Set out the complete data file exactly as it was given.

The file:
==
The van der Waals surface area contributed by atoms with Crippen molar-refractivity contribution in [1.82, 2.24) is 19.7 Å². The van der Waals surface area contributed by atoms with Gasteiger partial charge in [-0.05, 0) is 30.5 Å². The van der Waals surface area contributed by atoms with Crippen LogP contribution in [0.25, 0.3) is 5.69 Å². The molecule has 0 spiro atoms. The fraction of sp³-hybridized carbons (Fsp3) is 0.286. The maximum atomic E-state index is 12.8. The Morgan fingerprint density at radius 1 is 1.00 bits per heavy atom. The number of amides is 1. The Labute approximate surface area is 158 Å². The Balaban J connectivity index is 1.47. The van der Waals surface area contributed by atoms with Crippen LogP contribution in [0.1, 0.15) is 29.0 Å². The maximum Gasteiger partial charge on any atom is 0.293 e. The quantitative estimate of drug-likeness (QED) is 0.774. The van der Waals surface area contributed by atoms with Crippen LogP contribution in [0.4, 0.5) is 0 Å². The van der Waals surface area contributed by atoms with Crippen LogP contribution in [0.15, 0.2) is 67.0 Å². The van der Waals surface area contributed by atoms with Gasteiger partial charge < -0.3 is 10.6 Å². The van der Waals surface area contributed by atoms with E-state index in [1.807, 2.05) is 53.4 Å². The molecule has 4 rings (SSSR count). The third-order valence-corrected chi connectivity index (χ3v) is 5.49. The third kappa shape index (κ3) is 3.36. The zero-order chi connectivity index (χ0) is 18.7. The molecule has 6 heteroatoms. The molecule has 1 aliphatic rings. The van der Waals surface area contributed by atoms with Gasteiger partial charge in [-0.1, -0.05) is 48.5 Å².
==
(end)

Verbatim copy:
The van der Waals surface area contributed by atoms with Crippen molar-refractivity contribution in [1.82, 2.24) is 19.7 Å². The van der Waals surface area contributed by atoms with Gasteiger partial charge in [-0.05, 0) is 30.5 Å². The van der Waals surface area contributed by atoms with Crippen LogP contribution in [0.25, 0.3) is 5.69 Å². The molecule has 0 spiro atoms. The fraction of sp³-hybridized carbons (Fsp3) is 0.286. The maximum atomic E-state index is 12.8. The Morgan fingerprint density at radius 1 is 1.00 bits per heavy atom. The number of amides is 1. The Labute approximate surface area is 158 Å². The Balaban J connectivity index is 1.47. The van der Waals surface area contributed by atoms with Crippen LogP contribution in [0.1, 0.15) is 29.0 Å². The maximum Gasteiger partial charge on any atom is 0.293 e. The quantitative estimate of drug-likeness (QED) is 0.774. The van der Waals surface area contributed by atoms with Crippen LogP contribution in [0.4, 0.5) is 0 Å². The van der Waals surface area contributed by atoms with Crippen LogP contribution in [0.15, 0.2) is 67.0 Å². The van der Waals surface area contributed by atoms with Gasteiger partial charge < -0.3 is 10.6 Å². The van der Waals surface area contributed by atoms with E-state index in [1.807, 2.05) is 53.4 Å². The molecule has 4 rings (SSSR count). The third-order valence-corrected chi connectivity index (χ3v) is 5.49. The third kappa shape index (κ3) is 3.36. The zero-order chi connectivity index (χ0) is 18.7. The molecule has 6 heteroatoms. The molecule has 1 aliphatic rings. The van der Waals surface area contributed by atoms with Gasteiger partial charge in [-0.1, -0.05) is 48.5 Å².